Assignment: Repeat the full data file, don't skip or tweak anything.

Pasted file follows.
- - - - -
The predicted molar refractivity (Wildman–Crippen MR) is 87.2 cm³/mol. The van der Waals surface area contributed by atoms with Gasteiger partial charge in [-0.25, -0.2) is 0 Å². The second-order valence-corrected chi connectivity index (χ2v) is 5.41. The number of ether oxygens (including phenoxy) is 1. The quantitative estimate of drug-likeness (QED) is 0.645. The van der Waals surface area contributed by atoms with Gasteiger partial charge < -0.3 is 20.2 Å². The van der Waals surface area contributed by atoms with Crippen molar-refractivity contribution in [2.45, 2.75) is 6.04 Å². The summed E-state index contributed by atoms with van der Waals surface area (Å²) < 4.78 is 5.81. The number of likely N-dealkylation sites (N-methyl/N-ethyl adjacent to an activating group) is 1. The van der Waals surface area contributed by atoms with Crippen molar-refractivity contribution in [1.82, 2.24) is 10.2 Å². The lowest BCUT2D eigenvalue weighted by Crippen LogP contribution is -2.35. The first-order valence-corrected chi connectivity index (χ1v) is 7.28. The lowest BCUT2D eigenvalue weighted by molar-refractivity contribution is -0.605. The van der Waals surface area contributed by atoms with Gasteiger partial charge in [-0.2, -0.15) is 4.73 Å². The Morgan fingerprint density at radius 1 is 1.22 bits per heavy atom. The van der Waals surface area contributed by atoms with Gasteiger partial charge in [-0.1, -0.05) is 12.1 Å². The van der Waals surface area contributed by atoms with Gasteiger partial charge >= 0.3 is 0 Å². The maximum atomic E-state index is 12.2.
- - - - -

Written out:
The predicted molar refractivity (Wildman–Crippen MR) is 87.2 cm³/mol. The van der Waals surface area contributed by atoms with Gasteiger partial charge in [-0.25, -0.2) is 0 Å². The second-order valence-corrected chi connectivity index (χ2v) is 5.41. The number of ether oxygens (including phenoxy) is 1. The quantitative estimate of drug-likeness (QED) is 0.645. The van der Waals surface area contributed by atoms with Gasteiger partial charge < -0.3 is 20.2 Å². The van der Waals surface area contributed by atoms with Crippen molar-refractivity contribution in [2.45, 2.75) is 6.04 Å². The summed E-state index contributed by atoms with van der Waals surface area (Å²) < 4.78 is 5.81. The number of likely N-dealkylation sites (N-methyl/N-ethyl adjacent to an activating group) is 1. The van der Waals surface area contributed by atoms with Crippen molar-refractivity contribution in [1.82, 2.24) is 10.2 Å². The lowest BCUT2D eigenvalue weighted by Crippen LogP contribution is -2.35. The first-order valence-corrected chi connectivity index (χ1v) is 7.28. The lowest BCUT2D eigenvalue weighted by molar-refractivity contribution is -0.605. The van der Waals surface area contributed by atoms with Gasteiger partial charge in [-0.2, -0.15) is 4.73 Å². The Morgan fingerprint density at radius 1 is 1.22 bits per heavy atom. The van der Waals surface area contributed by atoms with Gasteiger partial charge in [-0.1, -0.05) is 12.1 Å². The van der Waals surface area contributed by atoms with Gasteiger partial charge >= 0.3 is 0 Å². The maximum atomic E-state index is 12.2.